Nima is three days away from being wedded — alongside her sister, referred to most often as “Second,” compared to Nima’s “Eldest” moniker. Both will wed Norbu, the son of a more-affluent Sherpa family, said to be descendants from the first Everest climber. The deal (as the marriage is certainly transactional, two brides for six yaks) goes south when Norbu decides he doesn’t want two wives, only Nima. When Nima’s family returns home, her father beats Nima, accusing her of conspiring with Norbu and bringing shame to her sister as well as the family at large.

Nima decides to make a change after glimpsing at other ways of life from the Bollywood films she sees in a local cyber cafe and the female Sherpa nurse she meets at school. She flees in the middle of the night, taking some supplies: her knife, her father’s boots, a flashlight, cash, and a cellphone that was to be her wedding present.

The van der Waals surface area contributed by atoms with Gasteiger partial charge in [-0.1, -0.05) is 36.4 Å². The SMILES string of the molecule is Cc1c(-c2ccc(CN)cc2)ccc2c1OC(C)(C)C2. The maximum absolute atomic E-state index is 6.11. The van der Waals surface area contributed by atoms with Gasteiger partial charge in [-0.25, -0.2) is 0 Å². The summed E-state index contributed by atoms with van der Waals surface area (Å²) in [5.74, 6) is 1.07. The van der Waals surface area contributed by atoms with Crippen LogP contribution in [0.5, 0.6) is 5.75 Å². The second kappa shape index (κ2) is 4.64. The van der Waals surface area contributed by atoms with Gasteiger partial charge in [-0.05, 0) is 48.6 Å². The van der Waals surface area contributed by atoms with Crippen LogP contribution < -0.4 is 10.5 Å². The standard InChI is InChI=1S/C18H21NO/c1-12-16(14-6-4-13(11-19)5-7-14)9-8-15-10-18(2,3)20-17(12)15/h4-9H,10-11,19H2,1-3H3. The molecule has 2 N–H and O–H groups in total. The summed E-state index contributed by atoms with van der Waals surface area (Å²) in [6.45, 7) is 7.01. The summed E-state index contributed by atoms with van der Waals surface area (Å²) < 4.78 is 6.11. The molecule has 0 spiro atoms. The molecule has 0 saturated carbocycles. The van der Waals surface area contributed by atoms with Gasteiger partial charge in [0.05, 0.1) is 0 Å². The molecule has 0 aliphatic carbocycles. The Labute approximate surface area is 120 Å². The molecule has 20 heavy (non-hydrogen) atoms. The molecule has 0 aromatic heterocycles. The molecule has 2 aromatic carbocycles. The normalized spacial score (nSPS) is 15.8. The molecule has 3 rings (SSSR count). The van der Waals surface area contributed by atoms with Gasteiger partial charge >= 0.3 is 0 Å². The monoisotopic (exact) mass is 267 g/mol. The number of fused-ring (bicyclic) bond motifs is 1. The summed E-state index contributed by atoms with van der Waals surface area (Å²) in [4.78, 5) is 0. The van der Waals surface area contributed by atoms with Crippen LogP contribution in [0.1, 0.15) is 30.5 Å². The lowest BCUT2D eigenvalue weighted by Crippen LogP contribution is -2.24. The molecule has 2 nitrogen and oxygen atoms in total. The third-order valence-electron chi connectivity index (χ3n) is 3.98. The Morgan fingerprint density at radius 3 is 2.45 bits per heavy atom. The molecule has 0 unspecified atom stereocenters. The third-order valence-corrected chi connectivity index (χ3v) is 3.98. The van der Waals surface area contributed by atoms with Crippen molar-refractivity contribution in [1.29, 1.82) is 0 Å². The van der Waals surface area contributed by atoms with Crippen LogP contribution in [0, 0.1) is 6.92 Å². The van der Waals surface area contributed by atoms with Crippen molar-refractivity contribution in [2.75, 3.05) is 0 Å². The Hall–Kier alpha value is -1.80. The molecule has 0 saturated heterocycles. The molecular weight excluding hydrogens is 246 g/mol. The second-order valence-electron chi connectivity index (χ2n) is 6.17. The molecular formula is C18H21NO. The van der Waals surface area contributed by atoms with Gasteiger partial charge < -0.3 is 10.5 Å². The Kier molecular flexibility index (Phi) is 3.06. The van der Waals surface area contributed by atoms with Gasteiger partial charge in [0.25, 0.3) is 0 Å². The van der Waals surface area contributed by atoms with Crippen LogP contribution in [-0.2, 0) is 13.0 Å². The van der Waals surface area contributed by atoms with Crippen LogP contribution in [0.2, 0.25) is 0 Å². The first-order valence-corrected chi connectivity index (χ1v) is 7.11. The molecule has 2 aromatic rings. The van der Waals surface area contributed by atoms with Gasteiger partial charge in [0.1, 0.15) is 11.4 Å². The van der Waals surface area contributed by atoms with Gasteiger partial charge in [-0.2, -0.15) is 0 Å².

Fearing retribution, she runs down the mountain while still battered from the night before and makes it to the air strip that serves as a starting line for climbing hopefuls. There, she encounters three mikarus, the bold BBC reporter Val and her two companions, Ethan (who is Val’s boyfriend) and Daniel. After a conversation with Val in a restaurant, the group agrees to take her on as an additional porter for their expedition up to Base Camp. But to do so, she must assume the role of a boy, cutting her hair short, and taking the name Ang, the name of her deceased younger brother.

Popescu wrote the whole book from Nima’s perspective, but it’s one that he never seems perfectly comfortable in. Early chapters have descriptions and definitions that are meant for the Western audience, but feel out of character for Nima. The exposition fades away after a chapter or two, and then we’re left to figure out the rest of the terms for ourselves.